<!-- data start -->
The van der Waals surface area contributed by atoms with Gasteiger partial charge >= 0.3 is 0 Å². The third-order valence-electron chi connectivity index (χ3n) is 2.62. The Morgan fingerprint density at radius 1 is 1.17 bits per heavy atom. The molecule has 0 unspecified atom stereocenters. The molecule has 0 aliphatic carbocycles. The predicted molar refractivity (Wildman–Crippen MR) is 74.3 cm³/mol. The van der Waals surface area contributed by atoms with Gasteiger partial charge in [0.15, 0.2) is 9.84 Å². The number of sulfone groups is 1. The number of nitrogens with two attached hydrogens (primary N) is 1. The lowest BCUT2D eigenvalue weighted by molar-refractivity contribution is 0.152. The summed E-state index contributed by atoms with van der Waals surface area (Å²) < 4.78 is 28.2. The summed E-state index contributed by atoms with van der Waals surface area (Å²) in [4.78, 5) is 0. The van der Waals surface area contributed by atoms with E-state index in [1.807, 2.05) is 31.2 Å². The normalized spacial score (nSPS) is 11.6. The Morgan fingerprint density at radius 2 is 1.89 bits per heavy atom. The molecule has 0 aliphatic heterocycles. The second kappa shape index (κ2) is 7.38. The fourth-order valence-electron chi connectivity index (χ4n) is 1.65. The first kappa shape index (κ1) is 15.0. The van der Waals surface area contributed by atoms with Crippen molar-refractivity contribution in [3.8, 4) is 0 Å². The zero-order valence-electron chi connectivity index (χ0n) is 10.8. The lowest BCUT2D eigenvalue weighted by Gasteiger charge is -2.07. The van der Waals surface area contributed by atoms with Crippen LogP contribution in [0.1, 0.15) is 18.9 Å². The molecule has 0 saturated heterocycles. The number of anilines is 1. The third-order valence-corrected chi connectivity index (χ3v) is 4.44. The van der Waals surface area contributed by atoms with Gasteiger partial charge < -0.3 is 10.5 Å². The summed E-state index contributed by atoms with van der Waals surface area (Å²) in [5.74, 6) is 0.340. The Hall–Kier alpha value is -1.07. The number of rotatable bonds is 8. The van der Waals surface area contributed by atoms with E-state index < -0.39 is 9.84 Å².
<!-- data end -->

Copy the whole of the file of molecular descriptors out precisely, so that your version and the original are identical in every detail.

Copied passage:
The van der Waals surface area contributed by atoms with Gasteiger partial charge >= 0.3 is 0 Å². The third-order valence-electron chi connectivity index (χ3n) is 2.62. The Morgan fingerprint density at radius 1 is 1.17 bits per heavy atom. The molecule has 0 unspecified atom stereocenters. The molecule has 0 aliphatic carbocycles. The predicted molar refractivity (Wildman–Crippen MR) is 74.3 cm³/mol. The van der Waals surface area contributed by atoms with Gasteiger partial charge in [0.15, 0.2) is 9.84 Å². The number of sulfone groups is 1. The number of nitrogens with two attached hydrogens (primary N) is 1. The lowest BCUT2D eigenvalue weighted by molar-refractivity contribution is 0.152. The summed E-state index contributed by atoms with van der Waals surface area (Å²) < 4.78 is 28.2. The summed E-state index contributed by atoms with van der Waals surface area (Å²) in [4.78, 5) is 0. The van der Waals surface area contributed by atoms with E-state index in [1.807, 2.05) is 31.2 Å². The normalized spacial score (nSPS) is 11.6. The Morgan fingerprint density at radius 2 is 1.89 bits per heavy atom. The molecule has 0 aliphatic heterocycles. The second kappa shape index (κ2) is 7.38. The fourth-order valence-electron chi connectivity index (χ4n) is 1.65. The first kappa shape index (κ1) is 15.0. The van der Waals surface area contributed by atoms with Crippen molar-refractivity contribution in [3.8, 4) is 0 Å². The zero-order valence-electron chi connectivity index (χ0n) is 10.8. The lowest BCUT2D eigenvalue weighted by Gasteiger charge is -2.07. The van der Waals surface area contributed by atoms with Crippen LogP contribution in [0.1, 0.15) is 18.9 Å². The molecule has 0 saturated heterocycles. The number of anilines is 1. The third-order valence-corrected chi connectivity index (χ3v) is 4.44. The van der Waals surface area contributed by atoms with Gasteiger partial charge < -0.3 is 10.5 Å². The summed E-state index contributed by atoms with van der Waals surface area (Å²) in [5.74, 6) is 0.340. The Hall–Kier alpha value is -1.07. The number of rotatable bonds is 8. The van der Waals surface area contributed by atoms with E-state index < -0.39 is 9.84 Å².